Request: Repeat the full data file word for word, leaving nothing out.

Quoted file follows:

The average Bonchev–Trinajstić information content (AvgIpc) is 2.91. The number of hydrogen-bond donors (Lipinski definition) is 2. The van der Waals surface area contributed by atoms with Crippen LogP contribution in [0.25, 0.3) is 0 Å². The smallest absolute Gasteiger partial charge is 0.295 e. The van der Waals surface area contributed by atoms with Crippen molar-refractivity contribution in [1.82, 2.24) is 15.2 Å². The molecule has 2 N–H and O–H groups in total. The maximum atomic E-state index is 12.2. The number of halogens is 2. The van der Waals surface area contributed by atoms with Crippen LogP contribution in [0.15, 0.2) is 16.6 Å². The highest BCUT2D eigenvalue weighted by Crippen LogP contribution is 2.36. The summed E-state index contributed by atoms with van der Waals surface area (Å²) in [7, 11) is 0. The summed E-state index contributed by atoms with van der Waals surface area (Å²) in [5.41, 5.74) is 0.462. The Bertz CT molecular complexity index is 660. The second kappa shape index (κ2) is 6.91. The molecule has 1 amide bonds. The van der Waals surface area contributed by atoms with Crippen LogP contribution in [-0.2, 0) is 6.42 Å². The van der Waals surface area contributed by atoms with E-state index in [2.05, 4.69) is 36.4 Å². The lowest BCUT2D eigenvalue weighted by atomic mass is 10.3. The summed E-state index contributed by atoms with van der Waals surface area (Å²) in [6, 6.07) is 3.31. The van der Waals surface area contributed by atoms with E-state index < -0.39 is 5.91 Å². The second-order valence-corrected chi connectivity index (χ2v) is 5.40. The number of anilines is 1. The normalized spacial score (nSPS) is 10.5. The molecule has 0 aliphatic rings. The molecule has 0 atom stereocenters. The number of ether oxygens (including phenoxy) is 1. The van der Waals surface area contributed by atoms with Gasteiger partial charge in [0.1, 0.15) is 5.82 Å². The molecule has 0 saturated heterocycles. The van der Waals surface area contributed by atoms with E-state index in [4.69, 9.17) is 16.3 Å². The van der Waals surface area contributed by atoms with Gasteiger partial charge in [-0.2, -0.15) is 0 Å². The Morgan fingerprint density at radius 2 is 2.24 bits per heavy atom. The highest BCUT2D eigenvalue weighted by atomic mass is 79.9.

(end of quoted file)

The average Bonchev–Trinajstić information content (AvgIpc) is 2.91. The number of hydrogen-bond donors (Lipinski definition) is 2. The van der Waals surface area contributed by atoms with Crippen LogP contribution in [0.25, 0.3) is 0 Å². The smallest absolute Gasteiger partial charge is 0.295 e. The van der Waals surface area contributed by atoms with Crippen molar-refractivity contribution in [1.82, 2.24) is 15.2 Å². The molecule has 2 N–H and O–H groups in total. The maximum atomic E-state index is 12.2. The number of halogens is 2. The van der Waals surface area contributed by atoms with Crippen LogP contribution in [0.15, 0.2) is 16.6 Å². The highest BCUT2D eigenvalue weighted by Crippen LogP contribution is 2.36. The summed E-state index contributed by atoms with van der Waals surface area (Å²) in [7, 11) is 0. The summed E-state index contributed by atoms with van der Waals surface area (Å²) in [5.41, 5.74) is 0.462. The Bertz CT molecular complexity index is 660. The second kappa shape index (κ2) is 6.91. The molecule has 1 amide bonds. The van der Waals surface area contributed by atoms with Crippen LogP contribution in [-0.2, 0) is 6.42 Å². The van der Waals surface area contributed by atoms with E-state index in [2.05, 4.69) is 36.4 Å². The lowest BCUT2D eigenvalue weighted by atomic mass is 10.3. The summed E-state index contributed by atoms with van der Waals surface area (Å²) in [6, 6.07) is 3.31. The van der Waals surface area contributed by atoms with E-state index < -0.39 is 5.91 Å². The second-order valence-corrected chi connectivity index (χ2v) is 5.40. The number of anilines is 1. The normalized spacial score (nSPS) is 10.5. The molecule has 0 aliphatic rings. The molecule has 0 atom stereocenters. The number of ether oxygens (including phenoxy) is 1. The van der Waals surface area contributed by atoms with Gasteiger partial charge in [0.1, 0.15) is 5.82 Å². The molecule has 0 saturated heterocycles. The van der Waals surface area contributed by atoms with E-state index in [4.69, 9.17) is 16.3 Å². The van der Waals surface area contributed by atoms with Gasteiger partial charge in [-0.2, -0.15) is 0 Å². The Morgan fingerprint density at radius 2 is 2.24 bits per heavy atom. The highest BCUT2D eigenvalue weighted by atomic mass is 79.9.